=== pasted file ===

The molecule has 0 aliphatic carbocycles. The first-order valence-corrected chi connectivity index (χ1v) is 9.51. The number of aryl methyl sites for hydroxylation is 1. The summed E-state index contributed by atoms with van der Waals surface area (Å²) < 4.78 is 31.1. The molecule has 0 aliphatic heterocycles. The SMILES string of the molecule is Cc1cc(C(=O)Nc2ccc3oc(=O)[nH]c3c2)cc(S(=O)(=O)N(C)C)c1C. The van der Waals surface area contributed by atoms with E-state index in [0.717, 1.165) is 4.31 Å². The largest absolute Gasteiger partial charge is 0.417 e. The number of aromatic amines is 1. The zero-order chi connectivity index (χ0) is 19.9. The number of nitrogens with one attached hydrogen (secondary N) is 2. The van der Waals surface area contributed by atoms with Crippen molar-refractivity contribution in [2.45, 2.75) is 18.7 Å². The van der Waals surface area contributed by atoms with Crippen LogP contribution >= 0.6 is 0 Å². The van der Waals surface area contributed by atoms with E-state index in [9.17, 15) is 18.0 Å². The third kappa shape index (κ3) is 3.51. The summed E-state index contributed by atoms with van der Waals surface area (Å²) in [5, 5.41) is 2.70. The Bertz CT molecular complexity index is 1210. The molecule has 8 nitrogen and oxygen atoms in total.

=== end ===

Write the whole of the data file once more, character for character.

The molecule has 0 aliphatic carbocycles. The first-order valence-corrected chi connectivity index (χ1v) is 9.51. The number of aryl methyl sites for hydroxylation is 1. The summed E-state index contributed by atoms with van der Waals surface area (Å²) < 4.78 is 31.1. The molecule has 0 aliphatic heterocycles. The SMILES string of the molecule is Cc1cc(C(=O)Nc2ccc3oc(=O)[nH]c3c2)cc(S(=O)(=O)N(C)C)c1C. The van der Waals surface area contributed by atoms with E-state index in [0.717, 1.165) is 4.31 Å². The largest absolute Gasteiger partial charge is 0.417 e. The number of aromatic amines is 1. The zero-order chi connectivity index (χ0) is 19.9. The number of nitrogens with one attached hydrogen (secondary N) is 2. The van der Waals surface area contributed by atoms with Crippen molar-refractivity contribution in [2.45, 2.75) is 18.7 Å². The van der Waals surface area contributed by atoms with Crippen LogP contribution >= 0.6 is 0 Å². The van der Waals surface area contributed by atoms with E-state index in [9.17, 15) is 18.0 Å². The third kappa shape index (κ3) is 3.51. The summed E-state index contributed by atoms with van der Waals surface area (Å²) in [5, 5.41) is 2.70. The Bertz CT molecular complexity index is 1210. The molecule has 8 nitrogen and oxygen atoms in total.